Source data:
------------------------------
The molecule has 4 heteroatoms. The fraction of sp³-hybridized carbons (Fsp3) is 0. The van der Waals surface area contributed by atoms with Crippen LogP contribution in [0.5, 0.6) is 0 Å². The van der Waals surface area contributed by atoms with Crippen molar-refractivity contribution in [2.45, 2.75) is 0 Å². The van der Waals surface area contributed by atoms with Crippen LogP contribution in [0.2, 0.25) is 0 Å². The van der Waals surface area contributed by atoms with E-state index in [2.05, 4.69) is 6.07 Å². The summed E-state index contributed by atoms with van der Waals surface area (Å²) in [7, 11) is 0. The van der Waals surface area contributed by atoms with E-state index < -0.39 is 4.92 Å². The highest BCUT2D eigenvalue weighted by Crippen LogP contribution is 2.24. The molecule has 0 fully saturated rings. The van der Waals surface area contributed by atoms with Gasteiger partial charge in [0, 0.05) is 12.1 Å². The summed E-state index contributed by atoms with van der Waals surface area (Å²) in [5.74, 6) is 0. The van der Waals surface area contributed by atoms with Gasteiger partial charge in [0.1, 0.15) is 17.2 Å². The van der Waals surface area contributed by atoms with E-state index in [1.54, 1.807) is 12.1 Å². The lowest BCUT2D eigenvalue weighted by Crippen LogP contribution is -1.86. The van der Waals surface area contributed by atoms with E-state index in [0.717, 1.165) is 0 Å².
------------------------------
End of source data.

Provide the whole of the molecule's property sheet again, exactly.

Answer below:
The molecule has 4 heteroatoms. The fraction of sp³-hybridized carbons (Fsp3) is 0. The van der Waals surface area contributed by atoms with Crippen LogP contribution in [0.5, 0.6) is 0 Å². The van der Waals surface area contributed by atoms with Crippen molar-refractivity contribution in [2.45, 2.75) is 0 Å². The van der Waals surface area contributed by atoms with Crippen LogP contribution in [0.2, 0.25) is 0 Å². The van der Waals surface area contributed by atoms with E-state index in [2.05, 4.69) is 6.07 Å². The summed E-state index contributed by atoms with van der Waals surface area (Å²) in [7, 11) is 0. The van der Waals surface area contributed by atoms with E-state index < -0.39 is 4.92 Å². The highest BCUT2D eigenvalue weighted by Crippen LogP contribution is 2.24. The molecule has 0 fully saturated rings. The van der Waals surface area contributed by atoms with Gasteiger partial charge in [0, 0.05) is 12.1 Å². The summed E-state index contributed by atoms with van der Waals surface area (Å²) in [5.74, 6) is 0. The van der Waals surface area contributed by atoms with Gasteiger partial charge in [0.1, 0.15) is 17.2 Å². The van der Waals surface area contributed by atoms with E-state index in [1.54, 1.807) is 12.1 Å². The lowest BCUT2D eigenvalue weighted by Crippen LogP contribution is -1.86. The van der Waals surface area contributed by atoms with E-state index in [0.717, 1.165) is 0 Å².